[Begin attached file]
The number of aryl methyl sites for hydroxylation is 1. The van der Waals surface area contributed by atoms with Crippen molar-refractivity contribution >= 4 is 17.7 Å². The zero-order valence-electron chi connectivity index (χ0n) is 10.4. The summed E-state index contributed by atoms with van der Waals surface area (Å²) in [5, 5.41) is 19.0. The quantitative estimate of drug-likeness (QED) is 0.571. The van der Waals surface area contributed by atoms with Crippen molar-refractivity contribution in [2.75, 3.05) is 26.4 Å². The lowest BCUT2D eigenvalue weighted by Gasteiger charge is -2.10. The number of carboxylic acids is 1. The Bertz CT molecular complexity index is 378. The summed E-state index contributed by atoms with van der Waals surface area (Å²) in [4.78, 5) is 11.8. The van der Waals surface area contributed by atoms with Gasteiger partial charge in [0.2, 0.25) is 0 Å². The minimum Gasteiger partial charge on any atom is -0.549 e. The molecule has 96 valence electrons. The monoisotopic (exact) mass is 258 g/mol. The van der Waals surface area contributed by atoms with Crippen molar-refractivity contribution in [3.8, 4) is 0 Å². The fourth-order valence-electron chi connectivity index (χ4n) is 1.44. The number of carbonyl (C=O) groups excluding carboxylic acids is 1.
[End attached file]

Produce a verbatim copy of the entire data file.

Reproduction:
The number of aryl methyl sites for hydroxylation is 1. The van der Waals surface area contributed by atoms with Crippen molar-refractivity contribution >= 4 is 17.7 Å². The zero-order valence-electron chi connectivity index (χ0n) is 10.4. The summed E-state index contributed by atoms with van der Waals surface area (Å²) in [5, 5.41) is 19.0. The quantitative estimate of drug-likeness (QED) is 0.571. The van der Waals surface area contributed by atoms with Crippen molar-refractivity contribution in [2.75, 3.05) is 26.4 Å². The lowest BCUT2D eigenvalue weighted by Gasteiger charge is -2.10. The number of carboxylic acids is 1. The Bertz CT molecular complexity index is 378. The summed E-state index contributed by atoms with van der Waals surface area (Å²) in [4.78, 5) is 11.8. The van der Waals surface area contributed by atoms with Gasteiger partial charge in [0.2, 0.25) is 0 Å². The minimum Gasteiger partial charge on any atom is -0.549 e. The molecule has 96 valence electrons. The monoisotopic (exact) mass is 258 g/mol. The van der Waals surface area contributed by atoms with Crippen molar-refractivity contribution in [3.8, 4) is 0 Å². The fourth-order valence-electron chi connectivity index (χ4n) is 1.44. The number of carbonyl (C=O) groups excluding carboxylic acids is 1.